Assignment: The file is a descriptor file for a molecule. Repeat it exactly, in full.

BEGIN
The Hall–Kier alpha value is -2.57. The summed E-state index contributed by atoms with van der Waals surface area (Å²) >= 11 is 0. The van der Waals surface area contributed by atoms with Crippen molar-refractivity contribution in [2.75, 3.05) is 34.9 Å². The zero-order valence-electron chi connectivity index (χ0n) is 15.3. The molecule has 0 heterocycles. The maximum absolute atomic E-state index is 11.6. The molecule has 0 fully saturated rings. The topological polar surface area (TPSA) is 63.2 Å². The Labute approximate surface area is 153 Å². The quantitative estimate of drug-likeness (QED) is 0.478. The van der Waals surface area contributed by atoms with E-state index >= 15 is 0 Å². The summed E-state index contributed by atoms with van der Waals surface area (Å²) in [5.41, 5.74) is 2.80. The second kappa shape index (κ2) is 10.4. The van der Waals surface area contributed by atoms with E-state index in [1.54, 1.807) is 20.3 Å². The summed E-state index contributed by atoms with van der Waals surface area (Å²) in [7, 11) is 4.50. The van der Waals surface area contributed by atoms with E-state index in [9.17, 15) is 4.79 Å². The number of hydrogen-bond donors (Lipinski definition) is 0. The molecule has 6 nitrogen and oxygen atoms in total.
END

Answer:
The Hall–Kier alpha value is -2.57. The summed E-state index contributed by atoms with van der Waals surface area (Å²) >= 11 is 0. The van der Waals surface area contributed by atoms with Crippen molar-refractivity contribution in [2.75, 3.05) is 34.9 Å². The zero-order valence-electron chi connectivity index (χ0n) is 15.3. The molecule has 0 heterocycles. The maximum absolute atomic E-state index is 11.6. The molecule has 0 fully saturated rings. The topological polar surface area (TPSA) is 63.2 Å². The Labute approximate surface area is 153 Å². The quantitative estimate of drug-likeness (QED) is 0.478. The van der Waals surface area contributed by atoms with E-state index >= 15 is 0 Å². The summed E-state index contributed by atoms with van der Waals surface area (Å²) in [5.41, 5.74) is 2.80. The second kappa shape index (κ2) is 10.4. The van der Waals surface area contributed by atoms with E-state index in [1.54, 1.807) is 20.3 Å². The summed E-state index contributed by atoms with van der Waals surface area (Å²) in [7, 11) is 4.50. The van der Waals surface area contributed by atoms with E-state index in [9.17, 15) is 4.79 Å². The number of hydrogen-bond donors (Lipinski definition) is 0. The molecule has 6 nitrogen and oxygen atoms in total.